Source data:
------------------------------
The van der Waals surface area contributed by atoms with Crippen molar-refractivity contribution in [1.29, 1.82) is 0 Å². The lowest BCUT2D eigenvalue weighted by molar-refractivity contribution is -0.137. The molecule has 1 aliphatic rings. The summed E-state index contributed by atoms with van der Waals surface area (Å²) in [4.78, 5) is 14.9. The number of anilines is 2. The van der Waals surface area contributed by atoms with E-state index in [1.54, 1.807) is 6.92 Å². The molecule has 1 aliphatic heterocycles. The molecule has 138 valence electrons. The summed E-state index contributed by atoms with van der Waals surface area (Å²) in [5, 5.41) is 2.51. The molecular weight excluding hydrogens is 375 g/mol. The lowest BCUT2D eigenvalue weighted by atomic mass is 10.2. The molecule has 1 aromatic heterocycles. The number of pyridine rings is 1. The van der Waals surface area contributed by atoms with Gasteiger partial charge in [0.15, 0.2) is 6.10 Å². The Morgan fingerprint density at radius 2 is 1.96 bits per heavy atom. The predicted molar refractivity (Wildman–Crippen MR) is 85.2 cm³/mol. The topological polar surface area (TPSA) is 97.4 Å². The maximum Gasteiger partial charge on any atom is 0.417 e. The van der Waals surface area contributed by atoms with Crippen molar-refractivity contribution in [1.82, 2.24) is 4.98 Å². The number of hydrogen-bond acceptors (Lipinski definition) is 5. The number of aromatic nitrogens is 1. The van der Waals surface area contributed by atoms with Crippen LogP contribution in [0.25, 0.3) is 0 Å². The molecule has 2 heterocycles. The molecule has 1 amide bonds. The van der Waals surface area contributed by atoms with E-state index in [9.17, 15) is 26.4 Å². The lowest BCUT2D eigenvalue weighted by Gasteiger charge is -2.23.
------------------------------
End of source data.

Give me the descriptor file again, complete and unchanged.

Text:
The van der Waals surface area contributed by atoms with Crippen molar-refractivity contribution in [1.29, 1.82) is 0 Å². The lowest BCUT2D eigenvalue weighted by molar-refractivity contribution is -0.137. The molecule has 1 aliphatic rings. The summed E-state index contributed by atoms with van der Waals surface area (Å²) in [4.78, 5) is 14.9. The number of anilines is 2. The van der Waals surface area contributed by atoms with E-state index in [1.54, 1.807) is 6.92 Å². The molecule has 1 aliphatic heterocycles. The molecule has 138 valence electrons. The summed E-state index contributed by atoms with van der Waals surface area (Å²) in [5, 5.41) is 2.51. The molecular weight excluding hydrogens is 375 g/mol. The lowest BCUT2D eigenvalue weighted by atomic mass is 10.2. The molecule has 1 aromatic heterocycles. The number of pyridine rings is 1. The van der Waals surface area contributed by atoms with Gasteiger partial charge in [0.15, 0.2) is 6.10 Å². The Morgan fingerprint density at radius 2 is 1.96 bits per heavy atom. The predicted molar refractivity (Wildman–Crippen MR) is 85.2 cm³/mol. The topological polar surface area (TPSA) is 97.4 Å². The maximum Gasteiger partial charge on any atom is 0.417 e. The van der Waals surface area contributed by atoms with Crippen molar-refractivity contribution in [1.82, 2.24) is 4.98 Å². The number of hydrogen-bond acceptors (Lipinski definition) is 5. The number of aromatic nitrogens is 1. The van der Waals surface area contributed by atoms with Crippen LogP contribution in [0.25, 0.3) is 0 Å². The molecule has 2 heterocycles. The molecule has 1 amide bonds. The van der Waals surface area contributed by atoms with E-state index in [9.17, 15) is 26.4 Å². The lowest BCUT2D eigenvalue weighted by Gasteiger charge is -2.23.